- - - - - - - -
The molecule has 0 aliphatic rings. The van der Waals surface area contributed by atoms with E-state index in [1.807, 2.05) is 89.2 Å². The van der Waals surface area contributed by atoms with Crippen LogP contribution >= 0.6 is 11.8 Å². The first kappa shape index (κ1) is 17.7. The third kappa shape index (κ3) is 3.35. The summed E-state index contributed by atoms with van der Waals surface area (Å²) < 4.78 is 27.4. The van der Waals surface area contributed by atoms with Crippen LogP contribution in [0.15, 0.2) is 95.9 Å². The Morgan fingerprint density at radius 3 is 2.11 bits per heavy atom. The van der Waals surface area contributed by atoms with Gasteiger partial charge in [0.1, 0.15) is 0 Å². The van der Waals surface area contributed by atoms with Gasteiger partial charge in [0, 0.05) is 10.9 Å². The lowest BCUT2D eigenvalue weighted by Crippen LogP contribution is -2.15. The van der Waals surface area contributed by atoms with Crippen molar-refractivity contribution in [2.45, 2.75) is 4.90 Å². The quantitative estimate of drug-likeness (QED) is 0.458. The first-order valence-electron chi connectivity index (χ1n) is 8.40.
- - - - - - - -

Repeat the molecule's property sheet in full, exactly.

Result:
The molecule has 0 aliphatic rings. The van der Waals surface area contributed by atoms with E-state index in [1.807, 2.05) is 89.2 Å². The van der Waals surface area contributed by atoms with Crippen LogP contribution >= 0.6 is 11.8 Å². The first kappa shape index (κ1) is 17.7. The third kappa shape index (κ3) is 3.35. The summed E-state index contributed by atoms with van der Waals surface area (Å²) < 4.78 is 27.4. The van der Waals surface area contributed by atoms with Crippen LogP contribution in [0.15, 0.2) is 95.9 Å². The Morgan fingerprint density at radius 3 is 2.11 bits per heavy atom. The van der Waals surface area contributed by atoms with Gasteiger partial charge in [0.1, 0.15) is 0 Å². The van der Waals surface area contributed by atoms with Gasteiger partial charge in [0, 0.05) is 10.9 Å². The lowest BCUT2D eigenvalue weighted by Crippen LogP contribution is -2.15. The van der Waals surface area contributed by atoms with Crippen molar-refractivity contribution in [2.45, 2.75) is 4.90 Å². The quantitative estimate of drug-likeness (QED) is 0.458. The first-order valence-electron chi connectivity index (χ1n) is 8.40.